The worst single atrocity took place on October 31, 2010, when gunmen attacked the Syriac Catholic cathedral of Our Lady of Salvation in Baghdad at the end of Mass, killing 56 worshippers. The five-hour ordeal began when terrorists wearing suicide belts came through a hole they'd blown in the door, chanting 'God is great'. Um Raed, who lost two of her sons, one a priest, told Sunday Times journalists Hala Jaber and Christine Toomey that she saw 27-year-old Fr Wasim Sabieh pleading with the terrorists to stop: 'They shot him through the moutg, then again in the chest, shouting 'we've killed an infidel'.' She then turned around and saw her own son stumbling on the altar, gasping 'God, to theee I commend my soul'. She said: 'I saw his blood spill across the floor. I feel to my knees and started rubbing my hand through his blood. they shot me too. They shot my hand in my son's blood." the terrorists then shot her other son, who was with his wife and child. Among the congregation was three-year-old Adam Udai, who had begged one of the terrorists to 'please stop' and was summarily murdered.
The above incident was reported here on the BBC News website: www.bbc.co.uk/news/world-middle-east

To be continued...

Monday, 2 June 2014

Aliens & Strangers

Do you remember the film the Flight of the Navigator? In it a young boy discovers a space craft in the woods, goes for a flight in it and upon returning learns that he's been missing for a long time. Years have gone by and his family have all but given him up as dead. His once family home is now owned by another family and everyone he knew has aged considerably and built their lives without him in it. Imagine returning from a trip to discover that everything you knew and loved had changed, that you no longer belonged to that place. You no longer fit in and are very aware of the fact.

Increasingly I feel like that. 

I don't understand the society I live in and so few people seem alarmed by the same things I am. Now I don't pretend to understand politics, I don't really get how our system of government works - perhaps someone could help me here? - but today I saw a newspaper headline that only confirmed for me all the more that, I don't belong here. 

Two weeks ago we went to the polls to vote for who we want to represent us in Europe. There's been a lot of fuss over the European elections for sometime. From what I can make out, it seems we (the British public) feel strongly because we've (the British leaders) given away power to an unelected president who signs off on laws that we in England have so little say about. Ok, I think I understand why that bit's important. The trouble is that from what I've seen the laws that have been made are largely to do with trading and meat packaging (less worth all the stress?). Actually I think the main reason people feel so strongly about the European elections is because of immigration, right? A lot of people feel very strongly about how many (more accurately 'how few') people from other countries should be allowed into ours. Control our borders, keep Britain British etc.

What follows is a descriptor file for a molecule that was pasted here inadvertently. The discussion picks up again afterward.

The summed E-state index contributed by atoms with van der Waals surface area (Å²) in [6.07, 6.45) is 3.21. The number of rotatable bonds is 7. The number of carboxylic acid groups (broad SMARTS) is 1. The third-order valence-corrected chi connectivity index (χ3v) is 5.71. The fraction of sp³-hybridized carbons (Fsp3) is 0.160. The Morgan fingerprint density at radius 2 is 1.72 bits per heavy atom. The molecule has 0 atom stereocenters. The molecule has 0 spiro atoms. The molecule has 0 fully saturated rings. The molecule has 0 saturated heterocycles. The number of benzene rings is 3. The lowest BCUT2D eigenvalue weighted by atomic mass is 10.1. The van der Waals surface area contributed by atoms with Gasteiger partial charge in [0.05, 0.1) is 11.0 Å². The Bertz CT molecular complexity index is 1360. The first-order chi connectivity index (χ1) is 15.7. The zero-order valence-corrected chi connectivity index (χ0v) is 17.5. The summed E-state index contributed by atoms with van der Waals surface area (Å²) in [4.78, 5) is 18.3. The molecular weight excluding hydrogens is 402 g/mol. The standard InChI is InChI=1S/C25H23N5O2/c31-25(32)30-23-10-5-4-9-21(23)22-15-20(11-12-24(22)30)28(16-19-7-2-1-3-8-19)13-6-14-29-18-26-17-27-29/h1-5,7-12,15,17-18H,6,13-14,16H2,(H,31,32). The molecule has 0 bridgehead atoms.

A lot of strong feeling and a national vote. 

What I don't understand and what upsets me so much is that I read in the papers today (actually only one ran it/thought it a newsworthy item) that midwives have now been given greater powers when it comes to aborting unwanted pregnancies. The abortion laws have been loosened and only one paper ran it as a story. That upsets me. It upsets me that it's happened and it upsets me that we, the people don't ever get to vote or express our opinion via the polls on something as evocative an issue as abortion. In the States the voters could tell you which party is pro life/choice and they often form their voting mind around issues like that and gun control - matters of life and death. 

Every year in the UK 200 000 babies are never given the chance at life. I know this is a minefield of an issue to raise but I'll raise it all the same. It has been made easier, as of today, because of the new policy, to take the life of an unwanted baby. 

What I am also upset about and perplexed by is how the redefinition of marriage took place so swiftly, again without any chance for us to vote or speak out. There were lobby groups for sure, but by then the government were convinced this was a 'Lincoln Moment' akin to abolishing slavery, that lobbyists stood little chance. Ever since humanity had marriage it was always heterosexual, monogamous and lifelong and it was the centre for family life for procreation and a force for good in society. It got redefined for all subsequent generations (and lost its real definition) without us ever going to the polls. 

As a country we're concerned to make sure we vote to 'keep them out' but we're never given the chance to vote about matters that really matter, and that upsets me. I read recently this article here about a Christian baker in the States who is being forced (legally) to bake a cake in celebration of a same sex wedding and I wonder how long it'll be until we have stories like it of our own. It bothers me because I believe the Canadians are right that 'religious freedom is the canary in the coal-mine of other freedoms' as detailed here

I'm not into gay-bashing, of course I'm not and I'm not into heaping guilt on people who've had abortions, of course I'm not - but I would like a say about the really important issues in society.

I haven't paid too much attention to the goings on in the world and I admit that has been wrong, especially as a Christian. Now that I have, I'm saddened by what I see. A country that resembles less and less of its heritage and history. A country of increasingly independent minded, proud, morally liberal and easily placated by entertainment people (I speak as one with the poison in his own veins). 

It's as though I've returned home only to realise that this really isn't my home. 

By following Jesus and accepting him as the true leader (or Aragon like 'Returned King') I'm aware that I've separated myself from the world around me, become something of an anomaly (or 'religious freak' for the less guarded). I know that this makes me less liked and less understood by the people who write the news and teach our children. I know all this and I know that my Christian forbears and contemporaries have lost their lives because of such a difference (and I'm thankful I'm not threatened with that in this country!). I know. I'm just upset. 

I feel a burden to learn more, to listen more and to try and understand how we got here. 

I'm serious. Articles, links and lessons on how our country is governed and why would be gratefully read and received. 

Rant over :)